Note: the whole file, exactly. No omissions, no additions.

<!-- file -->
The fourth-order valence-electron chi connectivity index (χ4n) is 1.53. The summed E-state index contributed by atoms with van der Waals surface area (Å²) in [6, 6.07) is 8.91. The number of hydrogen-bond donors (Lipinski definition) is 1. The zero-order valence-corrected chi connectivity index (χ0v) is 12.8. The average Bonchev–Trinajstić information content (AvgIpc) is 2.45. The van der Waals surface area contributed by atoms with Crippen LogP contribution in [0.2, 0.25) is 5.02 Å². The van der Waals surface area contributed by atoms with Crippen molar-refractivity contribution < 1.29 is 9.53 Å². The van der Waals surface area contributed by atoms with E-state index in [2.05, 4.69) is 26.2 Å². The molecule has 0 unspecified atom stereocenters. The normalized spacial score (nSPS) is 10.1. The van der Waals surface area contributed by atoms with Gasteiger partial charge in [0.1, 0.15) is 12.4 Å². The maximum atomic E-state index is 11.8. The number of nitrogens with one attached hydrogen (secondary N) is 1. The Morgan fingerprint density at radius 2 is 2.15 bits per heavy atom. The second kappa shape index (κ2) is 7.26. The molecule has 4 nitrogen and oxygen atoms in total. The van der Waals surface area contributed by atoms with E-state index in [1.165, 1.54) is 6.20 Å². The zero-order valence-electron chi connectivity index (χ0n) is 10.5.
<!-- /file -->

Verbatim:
The fourth-order valence-electron chi connectivity index (χ4n) is 1.53. The summed E-state index contributed by atoms with van der Waals surface area (Å²) in [6, 6.07) is 8.91. The number of hydrogen-bond donors (Lipinski definition) is 1. The zero-order valence-corrected chi connectivity index (χ0v) is 12.8. The average Bonchev–Trinajstić information content (AvgIpc) is 2.45. The van der Waals surface area contributed by atoms with Crippen LogP contribution in [0.2, 0.25) is 5.02 Å². The van der Waals surface area contributed by atoms with Crippen molar-refractivity contribution < 1.29 is 9.53 Å². The van der Waals surface area contributed by atoms with E-state index in [2.05, 4.69) is 26.2 Å². The molecule has 0 unspecified atom stereocenters. The normalized spacial score (nSPS) is 10.1. The van der Waals surface area contributed by atoms with Gasteiger partial charge in [0.1, 0.15) is 12.4 Å². The maximum atomic E-state index is 11.8. The number of nitrogens with one attached hydrogen (secondary N) is 1. The Morgan fingerprint density at radius 2 is 2.15 bits per heavy atom. The second kappa shape index (κ2) is 7.26. The molecule has 4 nitrogen and oxygen atoms in total. The van der Waals surface area contributed by atoms with E-state index in [1.165, 1.54) is 6.20 Å². The zero-order valence-electron chi connectivity index (χ0n) is 10.5.